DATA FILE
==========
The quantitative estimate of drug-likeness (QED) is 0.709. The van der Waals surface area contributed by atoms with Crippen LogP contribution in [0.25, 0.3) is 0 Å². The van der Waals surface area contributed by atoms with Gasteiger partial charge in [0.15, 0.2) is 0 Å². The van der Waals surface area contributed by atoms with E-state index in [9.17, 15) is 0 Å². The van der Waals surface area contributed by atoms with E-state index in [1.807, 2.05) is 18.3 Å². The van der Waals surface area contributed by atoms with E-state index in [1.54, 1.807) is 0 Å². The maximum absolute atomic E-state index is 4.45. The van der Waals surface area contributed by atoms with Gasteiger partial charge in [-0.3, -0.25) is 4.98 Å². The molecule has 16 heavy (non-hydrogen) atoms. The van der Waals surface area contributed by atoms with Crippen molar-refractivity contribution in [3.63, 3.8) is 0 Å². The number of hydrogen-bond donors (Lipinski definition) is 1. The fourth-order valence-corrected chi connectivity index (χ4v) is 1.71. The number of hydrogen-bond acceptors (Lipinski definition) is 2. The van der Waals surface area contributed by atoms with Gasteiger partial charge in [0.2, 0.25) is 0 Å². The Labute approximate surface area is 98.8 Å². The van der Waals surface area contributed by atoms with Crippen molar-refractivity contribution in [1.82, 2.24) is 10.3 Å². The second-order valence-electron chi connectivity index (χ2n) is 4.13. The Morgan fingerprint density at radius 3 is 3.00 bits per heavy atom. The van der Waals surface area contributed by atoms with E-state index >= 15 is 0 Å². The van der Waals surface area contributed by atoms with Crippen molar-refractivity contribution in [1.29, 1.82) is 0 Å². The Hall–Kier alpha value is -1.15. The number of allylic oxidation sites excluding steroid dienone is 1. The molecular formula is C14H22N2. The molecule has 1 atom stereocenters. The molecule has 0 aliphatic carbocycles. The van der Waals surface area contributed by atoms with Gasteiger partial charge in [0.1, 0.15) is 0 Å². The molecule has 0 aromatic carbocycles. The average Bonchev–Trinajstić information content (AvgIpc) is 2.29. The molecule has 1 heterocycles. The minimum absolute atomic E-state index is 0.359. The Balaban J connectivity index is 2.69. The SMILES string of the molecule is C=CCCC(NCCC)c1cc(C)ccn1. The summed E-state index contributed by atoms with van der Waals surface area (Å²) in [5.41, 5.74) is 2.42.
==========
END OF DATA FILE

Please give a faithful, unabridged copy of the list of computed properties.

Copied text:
The quantitative estimate of drug-likeness (QED) is 0.709. The van der Waals surface area contributed by atoms with Crippen LogP contribution in [0.25, 0.3) is 0 Å². The van der Waals surface area contributed by atoms with Gasteiger partial charge in [0.15, 0.2) is 0 Å². The van der Waals surface area contributed by atoms with E-state index in [9.17, 15) is 0 Å². The van der Waals surface area contributed by atoms with E-state index in [1.807, 2.05) is 18.3 Å². The van der Waals surface area contributed by atoms with E-state index in [1.54, 1.807) is 0 Å². The maximum absolute atomic E-state index is 4.45. The van der Waals surface area contributed by atoms with Gasteiger partial charge in [-0.3, -0.25) is 4.98 Å². The molecule has 16 heavy (non-hydrogen) atoms. The van der Waals surface area contributed by atoms with Crippen molar-refractivity contribution in [3.63, 3.8) is 0 Å². The number of hydrogen-bond donors (Lipinski definition) is 1. The fourth-order valence-corrected chi connectivity index (χ4v) is 1.71. The number of hydrogen-bond acceptors (Lipinski definition) is 2. The van der Waals surface area contributed by atoms with Gasteiger partial charge in [0.2, 0.25) is 0 Å². The Labute approximate surface area is 98.8 Å². The van der Waals surface area contributed by atoms with Crippen molar-refractivity contribution in [1.82, 2.24) is 10.3 Å². The second-order valence-electron chi connectivity index (χ2n) is 4.13. The Morgan fingerprint density at radius 3 is 3.00 bits per heavy atom. The van der Waals surface area contributed by atoms with E-state index >= 15 is 0 Å². The van der Waals surface area contributed by atoms with Crippen molar-refractivity contribution in [1.29, 1.82) is 0 Å². The Hall–Kier alpha value is -1.15. The number of allylic oxidation sites excluding steroid dienone is 1. The molecular formula is C14H22N2. The molecule has 1 atom stereocenters. The molecule has 0 aliphatic carbocycles. The van der Waals surface area contributed by atoms with Gasteiger partial charge in [0.1, 0.15) is 0 Å². The molecule has 0 aromatic carbocycles. The average Bonchev–Trinajstić information content (AvgIpc) is 2.29. The molecule has 1 heterocycles. The minimum absolute atomic E-state index is 0.359. The Balaban J connectivity index is 2.69. The SMILES string of the molecule is C=CCCC(NCCC)c1cc(C)ccn1. The summed E-state index contributed by atoms with van der Waals surface area (Å²) in [5.41, 5.74) is 2.42.